I have often commented to people when I see the hundreds of billions of dollars being spent on our defence industry: why is it that the government is so active in spending money on defence procurement? It is probably the last area that has not been carved out by free trade deals. It is signed on by the Labor Party, joining the Liberal Party on a unity ticket, and reducing the role of government in our lives. What we have left is a military industrial complex and the government in bed together. It is the only area where we can actually have government procurement, because it has been precluded in just about every deal that we have signed in this place. From local government level all the way to federal government, we have sold out our role. The idea that the executive government can exclude parliament from the trade and treaty negotiation process is undemocratic and totally unacceptable.

Unlike some other senators in this chamber, I have sat on numerous JSCOT inquiries over the years. We initiated the world's first inquiry into investor-state dispute settlement clauses. This was at the same time as the European Commission was looking into the issue of ISDS. It is interesting how we are talking about having a free trade deal with Europe but they do not want an ISDS. Why is that? Why is it that the Europeans are not too keen on ISDS? It is because at least they are progressive and they understand that it has eroded our democracy. Why are we giving corporations a right to second-guess decisions made by parliament that are in the public interest simply because it may not be in their self-interest, in the interest of their profits and their shareholders? You can forget all this rubbish about carve-outs and exceptions. They have been thoroughly debunked. They were written entirely for corporations.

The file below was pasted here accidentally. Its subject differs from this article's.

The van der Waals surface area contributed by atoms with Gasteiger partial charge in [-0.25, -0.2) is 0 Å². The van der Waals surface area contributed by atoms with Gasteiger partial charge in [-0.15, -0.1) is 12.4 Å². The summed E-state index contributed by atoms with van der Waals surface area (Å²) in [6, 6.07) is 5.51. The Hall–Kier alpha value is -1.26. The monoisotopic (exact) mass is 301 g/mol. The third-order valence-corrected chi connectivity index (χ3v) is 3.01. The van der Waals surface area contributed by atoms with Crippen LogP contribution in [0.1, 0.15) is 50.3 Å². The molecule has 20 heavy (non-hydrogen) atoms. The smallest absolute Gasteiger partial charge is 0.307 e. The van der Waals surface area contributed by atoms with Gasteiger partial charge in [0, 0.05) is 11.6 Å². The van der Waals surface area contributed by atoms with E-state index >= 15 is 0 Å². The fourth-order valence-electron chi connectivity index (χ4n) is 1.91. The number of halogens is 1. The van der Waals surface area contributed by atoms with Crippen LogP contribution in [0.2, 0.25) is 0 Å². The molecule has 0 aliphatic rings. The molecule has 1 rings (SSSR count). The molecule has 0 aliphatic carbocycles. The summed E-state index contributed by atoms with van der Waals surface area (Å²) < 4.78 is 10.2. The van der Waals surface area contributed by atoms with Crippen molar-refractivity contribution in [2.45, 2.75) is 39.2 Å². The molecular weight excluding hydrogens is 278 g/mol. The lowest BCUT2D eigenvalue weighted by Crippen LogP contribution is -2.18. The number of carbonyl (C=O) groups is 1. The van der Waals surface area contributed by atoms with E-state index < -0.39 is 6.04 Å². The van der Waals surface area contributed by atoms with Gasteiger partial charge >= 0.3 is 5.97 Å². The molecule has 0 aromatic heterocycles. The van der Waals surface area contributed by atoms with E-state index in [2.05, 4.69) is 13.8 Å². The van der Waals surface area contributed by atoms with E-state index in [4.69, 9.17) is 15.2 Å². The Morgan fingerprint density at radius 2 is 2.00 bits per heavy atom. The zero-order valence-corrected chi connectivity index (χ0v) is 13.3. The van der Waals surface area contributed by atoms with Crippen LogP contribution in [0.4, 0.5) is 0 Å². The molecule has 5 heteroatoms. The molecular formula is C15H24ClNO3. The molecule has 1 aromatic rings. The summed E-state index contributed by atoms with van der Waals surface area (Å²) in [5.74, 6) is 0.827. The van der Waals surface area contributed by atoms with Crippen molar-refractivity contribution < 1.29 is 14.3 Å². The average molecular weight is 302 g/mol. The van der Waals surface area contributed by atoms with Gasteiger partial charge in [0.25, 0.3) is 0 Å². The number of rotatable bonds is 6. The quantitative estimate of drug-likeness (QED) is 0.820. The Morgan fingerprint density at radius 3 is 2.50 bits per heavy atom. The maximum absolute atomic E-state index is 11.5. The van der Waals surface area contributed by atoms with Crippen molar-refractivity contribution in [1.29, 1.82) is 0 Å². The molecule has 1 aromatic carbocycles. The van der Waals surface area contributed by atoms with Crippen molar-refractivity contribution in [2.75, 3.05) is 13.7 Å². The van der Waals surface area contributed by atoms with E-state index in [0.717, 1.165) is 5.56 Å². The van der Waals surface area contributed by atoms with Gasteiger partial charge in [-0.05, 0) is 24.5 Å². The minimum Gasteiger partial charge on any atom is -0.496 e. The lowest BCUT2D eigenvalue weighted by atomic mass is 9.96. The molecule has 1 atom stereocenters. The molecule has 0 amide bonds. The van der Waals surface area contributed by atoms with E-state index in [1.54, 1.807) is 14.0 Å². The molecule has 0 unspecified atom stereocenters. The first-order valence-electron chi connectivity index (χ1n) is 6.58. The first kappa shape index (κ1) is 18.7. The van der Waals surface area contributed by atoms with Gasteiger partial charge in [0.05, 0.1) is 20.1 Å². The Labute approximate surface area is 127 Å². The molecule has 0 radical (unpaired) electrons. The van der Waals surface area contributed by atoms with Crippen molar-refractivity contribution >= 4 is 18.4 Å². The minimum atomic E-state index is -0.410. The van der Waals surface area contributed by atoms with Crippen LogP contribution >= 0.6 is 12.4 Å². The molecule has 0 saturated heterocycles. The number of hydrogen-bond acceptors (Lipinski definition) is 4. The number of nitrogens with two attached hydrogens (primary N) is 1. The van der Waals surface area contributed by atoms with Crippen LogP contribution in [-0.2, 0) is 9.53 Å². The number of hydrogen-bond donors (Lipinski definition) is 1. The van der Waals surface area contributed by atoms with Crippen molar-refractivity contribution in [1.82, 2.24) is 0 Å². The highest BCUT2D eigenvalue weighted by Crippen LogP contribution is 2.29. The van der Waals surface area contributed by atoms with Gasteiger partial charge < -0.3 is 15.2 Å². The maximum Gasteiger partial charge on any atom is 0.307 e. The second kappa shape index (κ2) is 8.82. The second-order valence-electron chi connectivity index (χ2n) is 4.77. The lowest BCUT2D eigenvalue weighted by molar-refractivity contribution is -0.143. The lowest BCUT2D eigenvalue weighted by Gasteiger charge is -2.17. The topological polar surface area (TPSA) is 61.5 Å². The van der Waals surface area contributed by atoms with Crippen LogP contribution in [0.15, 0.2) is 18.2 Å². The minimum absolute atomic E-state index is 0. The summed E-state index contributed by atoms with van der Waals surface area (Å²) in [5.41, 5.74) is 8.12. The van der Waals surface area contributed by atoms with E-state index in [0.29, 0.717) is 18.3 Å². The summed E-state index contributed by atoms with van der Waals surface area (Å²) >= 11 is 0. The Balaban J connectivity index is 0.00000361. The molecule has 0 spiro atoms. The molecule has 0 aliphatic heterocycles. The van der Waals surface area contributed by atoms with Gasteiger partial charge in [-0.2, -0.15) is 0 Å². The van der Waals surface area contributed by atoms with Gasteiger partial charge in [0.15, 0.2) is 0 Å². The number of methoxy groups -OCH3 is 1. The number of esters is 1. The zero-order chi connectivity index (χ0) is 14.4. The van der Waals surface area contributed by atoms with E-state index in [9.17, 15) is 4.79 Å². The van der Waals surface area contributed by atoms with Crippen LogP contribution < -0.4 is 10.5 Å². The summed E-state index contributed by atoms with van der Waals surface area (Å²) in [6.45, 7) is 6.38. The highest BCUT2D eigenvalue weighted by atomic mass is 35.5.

Did you know, senators, that these shady ISDS tribunals that often occur in other countries and that involve issues in places like Australia—like we saw with the Philip Morris case—have absolutely no transparency around who is selected to be on these tribunals? There is absolutely no transparency! I am talking zero transparency around the decision-making process. And you cannot appeal the decisions, yet they are binding, which raises another significant moral dilemma with these trade deals. It is okay to have binding agreements in here for matters that affect businesses and their profits, but where are the binding agreements for human rights issues? Where are the binding agreements?

Sitting suspended from 18:30 to 19:30

I accept that there are winners and losers in so-called free trade deals. There is absolutely no doubt that there will be businesses who either will start exporting or are currently exporting that are going to benefit from opening up markets internationally. Isn't it interesting that you never hear from this government any rhetoric around the flip side of this? That is that we open up our market to foreign businesses—that foreign businesses sell their products and their services into our markets. The input-output models that are an attempt to model the so-called benefits of free trade deals have been widely debunked as being inaccurate in the assumptions in their 15-, 20- or 30-year forecasts of the benefits that are going to be reaped for Australia's gross state product or gross domestic product. Most economists will tell you that this is a zero-sum game in terms of international trade. If you sign a bilateral deal with one country, you end up potentially excluding what your potential windfall gains could have been to another country.